Over the weekend I received word that my cousin, who is 1 year younger than me, was in the ICU and would likely not make it. After taking care of my younger sister who was assisting the rest of my family with details and logistics (I am the oldest, taking care of my younger siblings is pre-disposed, and dinner will be delivered promptly at 5pm so she doesn’t have to think about it), I offered to call my father to let him know what was going on. My parents divorced when I was 31, and I have spoken to my dad a handful of times in the last 6+ years. There are various reasons for our estrangement which individually are not important to the theme of this blog. What is relevant, is knowing how uncomfortable it was to make that call. He answered as if I were a stranger, I gave him devastating news about his nephew (he had no idea), and I ended the call with asking if he was ok and telling him I loved him. I faced my fear of whatever was going to come my way from this incidental reach out because it was the right thing to do.
Humbling myself to make this call as the informal leader of my two younger sisters was hard. Which got me to thinking about how important being humble is as a leader, and how it is even more important to allow those you lead to see you in this space. So often we avoid the temporary discomfort of being wrong, or conceding in some way to override our own judgement of what is actually the right thing to do. Leaders will hang on so desperately to something they know isn’t the best for an organization all in an effort to save face or avoid the humiliation of a poor decision. I have seen this happen where a group of leaders holds on so tightly to an antiquated way of thinking, they refuse any other ideas. Literally “my way or the highway,” even if that way will run us off a cliff in the near future.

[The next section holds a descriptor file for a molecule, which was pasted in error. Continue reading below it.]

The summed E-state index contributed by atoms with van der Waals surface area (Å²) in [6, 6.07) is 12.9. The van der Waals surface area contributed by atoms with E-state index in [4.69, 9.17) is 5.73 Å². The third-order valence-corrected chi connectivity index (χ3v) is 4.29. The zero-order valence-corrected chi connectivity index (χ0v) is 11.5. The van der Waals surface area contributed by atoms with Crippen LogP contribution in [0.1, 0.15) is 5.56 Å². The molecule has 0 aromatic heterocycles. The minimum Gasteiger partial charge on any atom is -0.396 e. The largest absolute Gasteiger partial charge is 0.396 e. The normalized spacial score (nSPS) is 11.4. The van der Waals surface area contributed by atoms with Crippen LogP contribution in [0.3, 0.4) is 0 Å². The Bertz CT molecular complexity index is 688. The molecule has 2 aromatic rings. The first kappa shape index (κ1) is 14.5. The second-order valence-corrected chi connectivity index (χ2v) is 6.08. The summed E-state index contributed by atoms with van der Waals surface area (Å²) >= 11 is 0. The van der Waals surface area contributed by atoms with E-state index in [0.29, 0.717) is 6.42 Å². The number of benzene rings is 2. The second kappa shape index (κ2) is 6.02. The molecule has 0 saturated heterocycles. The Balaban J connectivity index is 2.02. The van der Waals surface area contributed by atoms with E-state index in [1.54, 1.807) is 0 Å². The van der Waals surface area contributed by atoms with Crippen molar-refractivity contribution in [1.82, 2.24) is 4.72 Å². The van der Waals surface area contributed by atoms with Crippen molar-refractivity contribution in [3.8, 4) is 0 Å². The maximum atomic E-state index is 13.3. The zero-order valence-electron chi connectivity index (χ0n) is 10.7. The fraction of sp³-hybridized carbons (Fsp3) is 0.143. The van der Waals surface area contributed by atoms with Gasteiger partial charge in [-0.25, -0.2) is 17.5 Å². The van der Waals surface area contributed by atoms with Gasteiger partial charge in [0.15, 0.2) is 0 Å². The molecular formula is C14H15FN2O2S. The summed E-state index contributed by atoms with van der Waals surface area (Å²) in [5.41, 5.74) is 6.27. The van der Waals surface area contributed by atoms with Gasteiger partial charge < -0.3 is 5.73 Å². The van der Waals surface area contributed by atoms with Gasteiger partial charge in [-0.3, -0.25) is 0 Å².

Humility and vulnerability are seen as weaknesses. They are rarely recognized as the cornerstones which contribute to a substantial foundation on which all viewpoints are valued in an organization. Exhibiting these attributes as a leader creates a safe place for ideas to be shared from ALL stakeholders. They level the playing field. No single offering is worth more than another, across ranks and positions. As long as people can provide feedback openly, without fear of being belittled for less than enlightened thoughts, the best ideas are allowed to shine through. No egos, no top down decisions – straight progress. This can also help disburse the blame if a choice ends up being sub-optimal, likewise the celebrations are shared when things go well. Safety and/or accolades for all!
It is hard to admit when you are wrong, but that doesn’t mean you shouldn’t do it. Not only should we admit when we are wrong even though it is hard, but we should do it openly, and learn to laugh at ourselves when we fall short. Adam Grant talks about this in his new book “Think Again.” He stresses the importance of working through the temporary discomfort of failing and learning to find joy in your mistakes. You’re learning! He notes several tales of when people do this right and wrong in this book. It is an excellent read, or listen (he narrates this one himself). I highly recommend it.
As leaders, admitting when we are wrong and exhibiting this behavior to those we lead and influence, both personally and professionally, is a more honest and productive way to be. It allows us to approach problems head on and deal with them constructively and comprehensively. Since we aren’t trying to constantly cover up a mistake to save our image or ego, we are open to numerous viewpoints and ideas which might enrich our environment in new ways. Promoting vulnerability and humility can help us learn from our mistakes, creates a psychologically safe space for a wide range of idea sharing, and paves a way to doing the next right thing. I encourage all leaders to foster this practice in our organizations to create a more stable footing for the future.
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